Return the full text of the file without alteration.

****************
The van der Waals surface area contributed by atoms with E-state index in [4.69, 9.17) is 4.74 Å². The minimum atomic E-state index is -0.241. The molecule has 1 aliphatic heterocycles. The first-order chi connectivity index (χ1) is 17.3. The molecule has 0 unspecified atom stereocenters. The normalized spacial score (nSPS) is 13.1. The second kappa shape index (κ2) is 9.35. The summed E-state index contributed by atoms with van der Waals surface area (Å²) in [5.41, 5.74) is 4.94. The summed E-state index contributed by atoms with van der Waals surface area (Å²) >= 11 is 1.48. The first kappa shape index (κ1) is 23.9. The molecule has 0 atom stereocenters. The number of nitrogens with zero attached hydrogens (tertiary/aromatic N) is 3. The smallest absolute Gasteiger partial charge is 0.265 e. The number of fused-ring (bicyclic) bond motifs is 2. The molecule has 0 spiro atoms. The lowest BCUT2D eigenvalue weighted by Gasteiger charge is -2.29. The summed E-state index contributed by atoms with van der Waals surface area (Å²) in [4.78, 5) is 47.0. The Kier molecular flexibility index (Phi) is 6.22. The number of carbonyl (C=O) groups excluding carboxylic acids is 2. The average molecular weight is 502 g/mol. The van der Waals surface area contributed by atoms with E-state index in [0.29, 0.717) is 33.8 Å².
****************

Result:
The van der Waals surface area contributed by atoms with E-state index in [4.69, 9.17) is 4.74 Å². The minimum atomic E-state index is -0.241. The molecule has 1 aliphatic heterocycles. The first-order chi connectivity index (χ1) is 17.3. The molecule has 0 unspecified atom stereocenters. The normalized spacial score (nSPS) is 13.1. The second kappa shape index (κ2) is 9.35. The summed E-state index contributed by atoms with van der Waals surface area (Å²) in [5.41, 5.74) is 4.94. The summed E-state index contributed by atoms with van der Waals surface area (Å²) >= 11 is 1.48. The first kappa shape index (κ1) is 23.9. The molecule has 0 atom stereocenters. The number of nitrogens with zero attached hydrogens (tertiary/aromatic N) is 3. The smallest absolute Gasteiger partial charge is 0.265 e. The number of fused-ring (bicyclic) bond motifs is 2. The molecule has 0 spiro atoms. The lowest BCUT2D eigenvalue weighted by Gasteiger charge is -2.29. The summed E-state index contributed by atoms with van der Waals surface area (Å²) in [4.78, 5) is 47.0. The Kier molecular flexibility index (Phi) is 6.22. The number of carbonyl (C=O) groups excluding carboxylic acids is 2. The average molecular weight is 502 g/mol. The van der Waals surface area contributed by atoms with E-state index in [0.29, 0.717) is 33.8 Å².